Learn or remember: how to choose?

We don’t know anything until we learn – logically: to master a memory, it must first be stored in the brain and, to recall it, on the contrary, it must be brought out again! How does it work? A central region of the brain, the hippocampus, is considered almost the center of memory, because it is essential not only in the early stages of its formation – this is the learning stage – but also when recalling memories. – that’s right. called the “remembering” phase. But how does the hippocampus go from memorizing to remembering? A question that has troubled researchers for a long time and which has finally been answered by Ruy Gómez-Ocádiz and his colleagues, from the Institut Pasteur and the École Normale Supérieure in Paris: it exists as a neuronal switch in the hippocampus, which makes it is possible to pass from one state, memorizing, to another, remembering.

Indeed, scientists have long studied the different ways of functioning of the hippocampus, which includes several layers of different neurons, grouped and organized in different ways depending on the layer. Thus, in the face of something new, an event or an object for example, the neurons located in the so-called “CA3” layer of the hippocampus work together to encode the information and store it in memory; then, if necessary, to understand a situation, the same neural circuit is activated to retrieve this stored data. However, these two modes of memory cannot operate at the same time: they conflict. However, in general, without realizing it, we almost constantly use new memories and information to remember to make sense of the world around us. Therefore, the two modes of the hippocampus must alternate, and it is this neural switching that Ruy Gómez-Ocádiz and his colleagues sought to find in our brains.

But to determine how the hippocampus switches from one state to another, you must succeed in confronting it with novelty almost immediately while it uses memories… A trick that physical reality does not allow! Thus, the researchers had the idea of ​​using virtual reality: they developed a video game in which rats explored and memorized virtual worlds. In parallel, they recorded the electrical activity of their hippocampus using implanted electrodes. Then they – as if by magic – teleported the rodents into an entirely new virtual “environment” while using their episodic memories of stored virtual worlds… At that moment, a weak, transient signal of electrical depolarization appeared in individual neurons : granulosa cells. of the hippocampal layer called the dentate gyrus, an area just upstream of the CA3 layer of the hippocampus. The scientists then integrated this synaptic signal of novelty, which occurs at each transition into a new virtual world, into a mathematical model of the hippocampus: it actually makes it possible to switch from remembering mode to memorizing mode and explains – finally – how we are able to use our memories as we learn new information.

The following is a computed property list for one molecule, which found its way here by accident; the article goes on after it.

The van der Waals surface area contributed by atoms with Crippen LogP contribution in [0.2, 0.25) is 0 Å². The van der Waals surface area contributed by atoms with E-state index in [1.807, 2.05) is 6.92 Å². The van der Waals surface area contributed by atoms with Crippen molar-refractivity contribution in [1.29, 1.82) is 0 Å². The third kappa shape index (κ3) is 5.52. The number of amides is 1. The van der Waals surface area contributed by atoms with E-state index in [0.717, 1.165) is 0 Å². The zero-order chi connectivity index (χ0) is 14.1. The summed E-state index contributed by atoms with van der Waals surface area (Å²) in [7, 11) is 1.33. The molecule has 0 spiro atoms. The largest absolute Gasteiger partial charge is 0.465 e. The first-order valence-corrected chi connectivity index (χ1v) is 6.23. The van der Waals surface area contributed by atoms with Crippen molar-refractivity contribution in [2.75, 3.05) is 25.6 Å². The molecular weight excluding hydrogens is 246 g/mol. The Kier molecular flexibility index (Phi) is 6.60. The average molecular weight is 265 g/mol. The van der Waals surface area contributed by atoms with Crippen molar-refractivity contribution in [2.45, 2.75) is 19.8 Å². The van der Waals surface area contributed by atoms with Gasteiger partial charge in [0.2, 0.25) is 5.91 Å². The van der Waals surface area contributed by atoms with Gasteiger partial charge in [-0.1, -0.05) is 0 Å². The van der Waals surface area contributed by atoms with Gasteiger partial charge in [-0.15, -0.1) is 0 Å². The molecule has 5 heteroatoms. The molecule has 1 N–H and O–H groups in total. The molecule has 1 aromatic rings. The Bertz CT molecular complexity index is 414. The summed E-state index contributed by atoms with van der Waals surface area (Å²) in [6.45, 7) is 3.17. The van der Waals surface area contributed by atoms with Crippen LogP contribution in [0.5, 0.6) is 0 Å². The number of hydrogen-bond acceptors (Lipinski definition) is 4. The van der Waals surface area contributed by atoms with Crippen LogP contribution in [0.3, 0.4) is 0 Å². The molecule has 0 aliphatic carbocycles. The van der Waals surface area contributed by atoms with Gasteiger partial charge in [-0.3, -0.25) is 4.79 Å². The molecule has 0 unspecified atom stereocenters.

A failure of this neuronal switch, that is, of switching between modes of recollection and memorization, would explain the impression of deja vu, the strange sensation of remembering something when it is first discovered? In this case, the switch of the hippocampus would be in the wrong position: he would consider that what he sees for the first time is in reality already archived in his memories. A possibility that researchers will now be able to explore.


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